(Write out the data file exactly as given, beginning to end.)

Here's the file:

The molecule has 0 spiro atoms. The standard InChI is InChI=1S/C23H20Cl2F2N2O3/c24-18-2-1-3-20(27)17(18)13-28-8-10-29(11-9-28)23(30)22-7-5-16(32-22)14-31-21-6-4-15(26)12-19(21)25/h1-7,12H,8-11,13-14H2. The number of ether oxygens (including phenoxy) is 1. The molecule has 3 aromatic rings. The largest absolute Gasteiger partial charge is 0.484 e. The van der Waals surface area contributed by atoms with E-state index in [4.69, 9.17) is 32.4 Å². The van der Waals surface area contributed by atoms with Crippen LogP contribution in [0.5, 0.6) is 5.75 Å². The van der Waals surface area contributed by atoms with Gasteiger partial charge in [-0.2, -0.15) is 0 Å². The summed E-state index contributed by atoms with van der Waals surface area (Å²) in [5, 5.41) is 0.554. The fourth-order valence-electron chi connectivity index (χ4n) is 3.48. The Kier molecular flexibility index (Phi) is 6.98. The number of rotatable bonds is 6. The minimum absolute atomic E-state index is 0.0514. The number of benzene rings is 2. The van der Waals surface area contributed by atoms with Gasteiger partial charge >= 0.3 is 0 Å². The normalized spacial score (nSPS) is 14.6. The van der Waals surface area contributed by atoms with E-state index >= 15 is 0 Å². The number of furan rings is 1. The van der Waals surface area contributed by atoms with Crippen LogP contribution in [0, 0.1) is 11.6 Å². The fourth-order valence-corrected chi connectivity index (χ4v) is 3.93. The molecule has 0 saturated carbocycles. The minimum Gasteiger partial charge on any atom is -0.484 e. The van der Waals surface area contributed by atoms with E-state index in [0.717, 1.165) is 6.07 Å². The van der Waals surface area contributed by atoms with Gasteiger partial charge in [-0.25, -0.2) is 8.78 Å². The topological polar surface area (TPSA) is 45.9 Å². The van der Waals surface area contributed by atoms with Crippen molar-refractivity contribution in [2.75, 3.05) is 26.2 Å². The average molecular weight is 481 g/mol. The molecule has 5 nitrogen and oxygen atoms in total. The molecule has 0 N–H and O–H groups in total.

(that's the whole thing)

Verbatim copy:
The molecule has 0 spiro atoms. The standard InChI is InChI=1S/C23H20Cl2F2N2O3/c24-18-2-1-3-20(27)17(18)13-28-8-10-29(11-9-28)23(30)22-7-5-16(32-22)14-31-21-6-4-15(26)12-19(21)25/h1-7,12H,8-11,13-14H2. The number of ether oxygens (including phenoxy) is 1. The molecule has 3 aromatic rings. The largest absolute Gasteiger partial charge is 0.484 e. The van der Waals surface area contributed by atoms with E-state index in [4.69, 9.17) is 32.4 Å². The van der Waals surface area contributed by atoms with Crippen LogP contribution in [0.5, 0.6) is 5.75 Å². The van der Waals surface area contributed by atoms with Gasteiger partial charge in [-0.2, -0.15) is 0 Å². The summed E-state index contributed by atoms with van der Waals surface area (Å²) in [5, 5.41) is 0.554. The fourth-order valence-electron chi connectivity index (χ4n) is 3.48. The Kier molecular flexibility index (Phi) is 6.98. The number of rotatable bonds is 6. The minimum absolute atomic E-state index is 0.0514. The number of benzene rings is 2. The van der Waals surface area contributed by atoms with Gasteiger partial charge >= 0.3 is 0 Å². The normalized spacial score (nSPS) is 14.6. The van der Waals surface area contributed by atoms with E-state index >= 15 is 0 Å². The number of furan rings is 1. The van der Waals surface area contributed by atoms with Crippen LogP contribution in [0, 0.1) is 11.6 Å². The fourth-order valence-corrected chi connectivity index (χ4v) is 3.93. The molecule has 0 saturated carbocycles. The minimum Gasteiger partial charge on any atom is -0.484 e. The van der Waals surface area contributed by atoms with E-state index in [0.717, 1.165) is 6.07 Å². The van der Waals surface area contributed by atoms with Gasteiger partial charge in [-0.25, -0.2) is 8.78 Å². The topological polar surface area (TPSA) is 45.9 Å². The van der Waals surface area contributed by atoms with Crippen molar-refractivity contribution in [2.75, 3.05) is 26.2 Å². The average molecular weight is 481 g/mol. The molecule has 5 nitrogen and oxygen atoms in total. The molecule has 0 N–H and O–H groups in total.